The management of Alaska’s salmon fisheries has enabled continued strong harvests for all five of Alaskan salmon species, including the three Bumble Bee uses in our products. We use three of the five species of salmon found in Alaska in our products:
- The pink salmon is the most common salmon found in the Pacific. Catches of pink salmon have averaged around 100 million fish per year over last decade. The pink salmon is the smallest of Pacific salmon found in North America averaging between 3.5 and 5 lbs and measuring between 20 and 25 inches in length.
- The sockeye salmon, also known as red or sometimes the blueback, is the next most common salmon with catches averaging around 40 million fish per year over the last decade. Sockeye weigh between 4 and 15 lbs and measure from 18 to 31 inches in length. Sea-going sockeye salmon have iridescent silver flanks, a white belly, and a metallic green-blue top, giving them their ‘blueback’ name. They get their blueback name from the sea-going sockeye that have metallic green-blue tops . As sockeye return up river to their spawning grounds, their bodies turn bright red giving them their other common name.
- The third species of salmon we can is the Keta, or chum salmon. Keta or chum salmon average just over two feet in length and weigh between 10 and 13 lbs. About 20 million fish per year have been caught over the last decade.
While the lifecycle of each salmon species is a little different, there are some basic commonalities. Alaska salmon spawn in thousands of freshwater rivers and lakes across the state. After incubation and hatching, the young migrate to the ocean swimming thousands of miles in the Bering Sea and Gulf of Alaska as they mature to adulthood. After taking 2 – 4 years, depending upon species, to reach adulthood, their instincts drive them to return to their exact place of birth to spawn, maintaining the same timing during the summer year after year.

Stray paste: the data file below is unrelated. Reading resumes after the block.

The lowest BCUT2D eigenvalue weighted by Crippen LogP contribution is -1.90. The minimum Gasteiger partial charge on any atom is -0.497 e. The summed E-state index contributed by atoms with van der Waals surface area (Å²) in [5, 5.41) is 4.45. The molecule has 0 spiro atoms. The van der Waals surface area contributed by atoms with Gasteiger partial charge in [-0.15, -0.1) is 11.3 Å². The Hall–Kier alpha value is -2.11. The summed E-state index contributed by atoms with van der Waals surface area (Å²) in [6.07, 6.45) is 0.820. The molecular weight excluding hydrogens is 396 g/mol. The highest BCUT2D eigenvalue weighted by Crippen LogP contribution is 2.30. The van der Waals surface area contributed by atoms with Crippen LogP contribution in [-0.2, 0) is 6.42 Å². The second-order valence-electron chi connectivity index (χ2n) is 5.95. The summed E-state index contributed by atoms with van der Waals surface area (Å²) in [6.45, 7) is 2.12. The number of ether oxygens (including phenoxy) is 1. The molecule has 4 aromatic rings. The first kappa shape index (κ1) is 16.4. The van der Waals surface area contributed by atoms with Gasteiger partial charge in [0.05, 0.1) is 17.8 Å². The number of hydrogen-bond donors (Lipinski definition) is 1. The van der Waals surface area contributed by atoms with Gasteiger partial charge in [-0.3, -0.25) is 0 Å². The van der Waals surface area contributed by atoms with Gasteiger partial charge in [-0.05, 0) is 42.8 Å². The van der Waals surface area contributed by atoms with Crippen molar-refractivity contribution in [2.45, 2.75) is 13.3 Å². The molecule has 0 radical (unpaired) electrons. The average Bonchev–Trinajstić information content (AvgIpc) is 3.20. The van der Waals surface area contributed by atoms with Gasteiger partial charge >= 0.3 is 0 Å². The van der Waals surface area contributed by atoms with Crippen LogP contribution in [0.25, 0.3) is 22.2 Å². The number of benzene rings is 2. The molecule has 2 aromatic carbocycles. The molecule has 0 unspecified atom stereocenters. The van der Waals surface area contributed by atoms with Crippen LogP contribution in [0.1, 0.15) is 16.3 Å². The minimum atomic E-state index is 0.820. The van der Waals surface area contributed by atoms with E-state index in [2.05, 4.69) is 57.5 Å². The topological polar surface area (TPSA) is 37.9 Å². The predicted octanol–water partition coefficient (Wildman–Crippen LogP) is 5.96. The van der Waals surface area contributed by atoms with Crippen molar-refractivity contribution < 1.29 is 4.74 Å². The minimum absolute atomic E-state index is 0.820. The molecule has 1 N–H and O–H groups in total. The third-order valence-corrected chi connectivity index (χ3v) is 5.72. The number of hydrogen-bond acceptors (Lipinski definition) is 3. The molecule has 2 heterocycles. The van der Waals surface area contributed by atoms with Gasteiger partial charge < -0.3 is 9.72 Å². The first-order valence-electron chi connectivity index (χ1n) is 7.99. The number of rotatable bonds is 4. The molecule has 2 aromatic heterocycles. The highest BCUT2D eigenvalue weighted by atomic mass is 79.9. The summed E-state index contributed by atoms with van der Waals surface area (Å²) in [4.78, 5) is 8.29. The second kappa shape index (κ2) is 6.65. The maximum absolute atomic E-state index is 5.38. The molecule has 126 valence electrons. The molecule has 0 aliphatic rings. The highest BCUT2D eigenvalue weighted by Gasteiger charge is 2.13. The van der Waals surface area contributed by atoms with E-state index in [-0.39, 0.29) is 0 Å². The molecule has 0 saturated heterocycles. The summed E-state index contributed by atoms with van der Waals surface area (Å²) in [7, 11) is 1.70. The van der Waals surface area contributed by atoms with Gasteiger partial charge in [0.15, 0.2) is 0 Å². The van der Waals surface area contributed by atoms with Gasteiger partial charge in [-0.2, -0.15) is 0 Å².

As salmon prepare to return to freshwater spawning ground, they build up reserves of fat and nutrients to carry them through their journey upstream. It is at this time, just prior to entering freshwater, that the salmon are harvested. The salmon harvest is seasonal lasting from about May through September for the species we source. The key salmon fisheries are located off the southern and southwestern coasts of Alaska.
Prior to each fishing season, fisheries managers use the latest available scientific research to establish the numbers of fish that can be caught without damaging the health of the individual species or their habitat. The salmon fishing season is not opened until local fisheries managers determine that enough fish have passed upstream to lay eggs (known as escapement) to sustain the stock. After sufficient numbers of fish have escaped capture, managers will radio to the waiting boats that they can begin catching fish. The fishery is closed when the established total allowable catch is met.